Privacy and publicity rights are, of course, distinct from copyright. For example, an advertiser may have the photographer's permission (as copyright owner) to use a portrait. But in order to avoid invading privacy, the advertiser may also need the sitter's permission to use the photograph. In fact, publishers sometimes ask photographers to submit a copy of a "release form" in order to establish that the subject of a photograph gave his or her consent.

Although the risks for use in a periodical's "editorial" pages may be less than for use in advertising or for other commercial purposes, they can still be high if the person depicted is held up to ridicule or presented in a libelous manner.

While it is true that famous or public figures who seek recognition have thereby surrendered some privacy, they may have the right to control the commercial use of their image (likeness, voice, signature, etc.). This principle recognizes that a celebrity's image can be an asset in trade.

For more on these and related topics, consult the following books:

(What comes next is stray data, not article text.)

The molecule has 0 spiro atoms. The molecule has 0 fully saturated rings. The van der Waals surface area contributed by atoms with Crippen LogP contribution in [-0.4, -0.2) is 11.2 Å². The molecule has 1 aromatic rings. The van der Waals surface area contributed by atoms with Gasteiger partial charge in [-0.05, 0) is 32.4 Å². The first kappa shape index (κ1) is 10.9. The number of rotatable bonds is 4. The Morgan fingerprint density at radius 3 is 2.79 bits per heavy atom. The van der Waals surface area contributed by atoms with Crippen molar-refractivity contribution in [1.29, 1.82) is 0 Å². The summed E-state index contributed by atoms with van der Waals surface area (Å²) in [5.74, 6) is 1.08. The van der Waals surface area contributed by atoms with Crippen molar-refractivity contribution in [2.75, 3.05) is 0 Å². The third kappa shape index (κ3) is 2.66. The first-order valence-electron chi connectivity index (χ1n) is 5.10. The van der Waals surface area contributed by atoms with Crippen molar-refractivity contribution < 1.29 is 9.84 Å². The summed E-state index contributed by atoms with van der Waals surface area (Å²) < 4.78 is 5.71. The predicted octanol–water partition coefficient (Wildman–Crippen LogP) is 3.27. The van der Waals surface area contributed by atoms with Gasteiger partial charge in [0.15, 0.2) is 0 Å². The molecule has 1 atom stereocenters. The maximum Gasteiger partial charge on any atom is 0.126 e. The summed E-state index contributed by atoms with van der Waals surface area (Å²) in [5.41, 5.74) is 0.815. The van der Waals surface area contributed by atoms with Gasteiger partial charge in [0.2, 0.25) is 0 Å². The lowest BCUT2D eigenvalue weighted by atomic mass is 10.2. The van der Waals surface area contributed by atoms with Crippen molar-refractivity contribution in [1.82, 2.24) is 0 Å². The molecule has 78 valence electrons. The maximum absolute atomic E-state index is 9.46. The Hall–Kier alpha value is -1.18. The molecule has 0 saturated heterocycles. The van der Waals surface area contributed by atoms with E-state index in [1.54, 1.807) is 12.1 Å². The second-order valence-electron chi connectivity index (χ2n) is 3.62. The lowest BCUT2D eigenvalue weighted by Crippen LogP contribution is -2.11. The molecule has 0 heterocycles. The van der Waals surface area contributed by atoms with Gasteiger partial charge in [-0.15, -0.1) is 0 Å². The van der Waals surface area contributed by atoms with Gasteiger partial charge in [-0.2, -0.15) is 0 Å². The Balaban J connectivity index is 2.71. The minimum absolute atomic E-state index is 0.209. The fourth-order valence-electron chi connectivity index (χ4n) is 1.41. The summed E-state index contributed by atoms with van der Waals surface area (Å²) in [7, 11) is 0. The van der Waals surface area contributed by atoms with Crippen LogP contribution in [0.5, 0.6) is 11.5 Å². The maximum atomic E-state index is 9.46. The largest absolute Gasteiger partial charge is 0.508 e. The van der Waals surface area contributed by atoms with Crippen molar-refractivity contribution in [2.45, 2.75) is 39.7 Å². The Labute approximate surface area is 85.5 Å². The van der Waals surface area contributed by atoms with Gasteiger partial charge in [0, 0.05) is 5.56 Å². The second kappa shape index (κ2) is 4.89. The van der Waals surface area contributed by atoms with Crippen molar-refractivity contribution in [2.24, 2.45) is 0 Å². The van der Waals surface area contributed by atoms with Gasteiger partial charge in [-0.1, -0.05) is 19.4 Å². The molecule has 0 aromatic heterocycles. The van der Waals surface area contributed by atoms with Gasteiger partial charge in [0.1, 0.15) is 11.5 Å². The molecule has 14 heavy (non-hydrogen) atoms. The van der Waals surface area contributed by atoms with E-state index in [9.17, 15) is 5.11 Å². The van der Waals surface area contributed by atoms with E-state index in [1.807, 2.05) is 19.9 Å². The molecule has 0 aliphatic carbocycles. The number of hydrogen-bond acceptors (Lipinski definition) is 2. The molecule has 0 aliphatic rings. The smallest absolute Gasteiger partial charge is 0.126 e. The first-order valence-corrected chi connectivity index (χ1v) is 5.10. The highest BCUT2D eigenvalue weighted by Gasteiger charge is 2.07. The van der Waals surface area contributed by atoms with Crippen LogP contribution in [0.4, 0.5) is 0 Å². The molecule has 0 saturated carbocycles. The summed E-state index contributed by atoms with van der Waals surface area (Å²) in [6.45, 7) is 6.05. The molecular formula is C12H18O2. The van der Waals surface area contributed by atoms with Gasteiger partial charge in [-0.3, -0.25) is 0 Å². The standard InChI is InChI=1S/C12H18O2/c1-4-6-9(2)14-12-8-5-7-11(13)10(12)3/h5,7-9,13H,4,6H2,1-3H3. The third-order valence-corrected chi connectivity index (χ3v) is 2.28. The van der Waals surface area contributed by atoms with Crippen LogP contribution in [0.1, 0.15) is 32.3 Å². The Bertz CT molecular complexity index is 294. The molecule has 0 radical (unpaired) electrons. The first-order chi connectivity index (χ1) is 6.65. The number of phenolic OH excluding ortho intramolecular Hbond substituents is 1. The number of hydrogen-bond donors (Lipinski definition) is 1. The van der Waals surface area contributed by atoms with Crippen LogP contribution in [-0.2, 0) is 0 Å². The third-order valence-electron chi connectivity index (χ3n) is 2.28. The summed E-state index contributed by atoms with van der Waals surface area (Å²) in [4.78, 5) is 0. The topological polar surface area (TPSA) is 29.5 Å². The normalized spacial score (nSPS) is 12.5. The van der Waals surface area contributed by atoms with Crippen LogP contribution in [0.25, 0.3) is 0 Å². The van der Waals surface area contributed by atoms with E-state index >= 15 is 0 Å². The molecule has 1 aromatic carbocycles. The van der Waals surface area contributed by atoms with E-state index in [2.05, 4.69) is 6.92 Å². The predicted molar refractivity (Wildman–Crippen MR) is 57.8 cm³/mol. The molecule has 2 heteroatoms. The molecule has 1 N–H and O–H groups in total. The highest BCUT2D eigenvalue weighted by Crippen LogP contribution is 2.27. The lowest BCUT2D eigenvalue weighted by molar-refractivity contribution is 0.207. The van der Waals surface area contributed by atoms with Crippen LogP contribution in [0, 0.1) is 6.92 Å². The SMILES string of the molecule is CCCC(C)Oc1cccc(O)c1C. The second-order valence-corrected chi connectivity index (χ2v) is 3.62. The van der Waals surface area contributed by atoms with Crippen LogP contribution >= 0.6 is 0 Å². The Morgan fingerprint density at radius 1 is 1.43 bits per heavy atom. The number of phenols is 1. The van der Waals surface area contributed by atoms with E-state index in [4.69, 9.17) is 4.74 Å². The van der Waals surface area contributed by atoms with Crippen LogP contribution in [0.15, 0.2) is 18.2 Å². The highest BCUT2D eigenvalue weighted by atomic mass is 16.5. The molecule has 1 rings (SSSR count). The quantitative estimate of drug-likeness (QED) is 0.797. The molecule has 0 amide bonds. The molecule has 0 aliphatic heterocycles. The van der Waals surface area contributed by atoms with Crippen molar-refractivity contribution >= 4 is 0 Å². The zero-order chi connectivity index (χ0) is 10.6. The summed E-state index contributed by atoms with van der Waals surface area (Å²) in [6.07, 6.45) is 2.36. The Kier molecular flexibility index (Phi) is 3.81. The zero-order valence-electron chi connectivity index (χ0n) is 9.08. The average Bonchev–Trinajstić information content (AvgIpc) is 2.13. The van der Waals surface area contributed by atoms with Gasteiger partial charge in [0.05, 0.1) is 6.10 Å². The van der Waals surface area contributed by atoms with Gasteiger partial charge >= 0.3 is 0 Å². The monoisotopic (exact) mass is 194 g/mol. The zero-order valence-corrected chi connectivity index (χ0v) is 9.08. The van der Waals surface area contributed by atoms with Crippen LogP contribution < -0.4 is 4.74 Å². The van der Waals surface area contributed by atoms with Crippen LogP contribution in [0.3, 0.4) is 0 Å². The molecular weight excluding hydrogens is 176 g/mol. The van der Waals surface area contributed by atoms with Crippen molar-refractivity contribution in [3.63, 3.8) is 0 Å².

Chernoff, George and Hershel Sarbin. Photography and the Law, NY: AMPHOTO, 1971. Library of Congress call number: KF2042.P45C44 1971.

Schultz, John and Barbara Schultz. Picture Research: A Practical Guide, NY: Van Nostrand, 1991. Library of Congress call number: TR147.S38 1991.

Cite This Item

Citations are generated automatically from bibliographic data as a convenience, and may not be complete or accurate.

Chicago citation style:

Wrenn, Sara B, and Mrs. Herman Ledding. Early Horticultural History and Lore. Oregon, 1939. Manuscript/Mixed Material.

APA citation style:

Wrenn, S. B. & Ledding, M. H. (1939) Early Horticultural History and Lore. Oregon. [Manuscript/Mixed Material] Retrieved from the Library of Congress,

MLA citation style:

Wrenn, Sara B, and Mrs. Herman Ledding. Early Horticultural History and Lore. Oregon, 1939. Manuscript/Mixed Material. Retrieved from the Library of Congress, <>.